My walk was around Old Town Alexandria. This year, I photographed things that were interesting to me.

When temperatures warm, freeze, warm, and when there is no rain gutter, you get icicle lights.

This is storefront to an interior decorator and furnishings store on the main commercial drag. Although artificial greenery is used, the plastic growies seem organic and tastefully arranged.

Turning back to the residential streets, I always admired this house. It is simple, understated, yet highly elegant probably for its restraint and proportions. Although Alexandria was wealthy and boomed during the 1800s, the extravagance of the Victorian era never caught on. Italianate style (in a row house urban environment) dominates. It is characterized in this house with tall narrow windows, muscular ornamentation used sparingly, simple segmented arch (metal) hood moulds over the windows, and a mansard roof. What's missing is the cresting (metal decorative railing) along the top of the roof.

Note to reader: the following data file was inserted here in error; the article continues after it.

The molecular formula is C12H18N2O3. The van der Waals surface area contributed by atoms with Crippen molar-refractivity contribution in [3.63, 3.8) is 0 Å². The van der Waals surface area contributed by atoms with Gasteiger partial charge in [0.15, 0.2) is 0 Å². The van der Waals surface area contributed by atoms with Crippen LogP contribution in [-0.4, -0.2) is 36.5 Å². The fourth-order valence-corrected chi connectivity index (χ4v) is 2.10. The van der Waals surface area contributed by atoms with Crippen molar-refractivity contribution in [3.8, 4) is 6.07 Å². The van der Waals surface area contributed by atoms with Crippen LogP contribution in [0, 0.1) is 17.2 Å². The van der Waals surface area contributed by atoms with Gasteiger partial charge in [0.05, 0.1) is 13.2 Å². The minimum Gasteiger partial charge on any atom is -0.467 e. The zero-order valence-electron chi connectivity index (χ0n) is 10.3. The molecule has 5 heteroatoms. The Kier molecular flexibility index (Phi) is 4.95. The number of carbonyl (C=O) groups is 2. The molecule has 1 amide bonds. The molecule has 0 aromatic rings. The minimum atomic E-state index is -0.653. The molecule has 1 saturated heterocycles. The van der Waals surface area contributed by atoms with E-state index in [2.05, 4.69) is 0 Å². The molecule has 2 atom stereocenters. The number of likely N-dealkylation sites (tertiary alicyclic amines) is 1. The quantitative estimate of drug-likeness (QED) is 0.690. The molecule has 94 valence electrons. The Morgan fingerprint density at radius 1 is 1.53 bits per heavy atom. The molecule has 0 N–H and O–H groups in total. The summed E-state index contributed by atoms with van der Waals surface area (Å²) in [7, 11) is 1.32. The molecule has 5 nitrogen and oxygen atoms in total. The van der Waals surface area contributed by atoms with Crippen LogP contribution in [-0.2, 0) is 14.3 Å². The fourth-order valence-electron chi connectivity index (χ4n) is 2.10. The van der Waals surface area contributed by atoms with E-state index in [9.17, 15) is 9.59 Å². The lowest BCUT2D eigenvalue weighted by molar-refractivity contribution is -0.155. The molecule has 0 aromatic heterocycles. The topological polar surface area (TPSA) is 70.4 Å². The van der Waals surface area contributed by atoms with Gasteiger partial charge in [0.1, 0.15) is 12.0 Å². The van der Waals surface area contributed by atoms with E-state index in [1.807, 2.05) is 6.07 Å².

With row houses along the sidewalk and few if any front yards, a pedestrian scale allows appreciation of details. Door knockers easily seen from sidewalks are one of the ways homeowners distinguish their homes. This one is found on a gate leading to a garden.

This door knocker proudly displays the symbol of the new country immediately after the revolution. Although the knocker is not old, the door itself is. Its panel construction is similar to that used today, but the panels are flush with the rails (horizontal and vertical frames.) Today's doors would have the panels recessed, as in the following photos.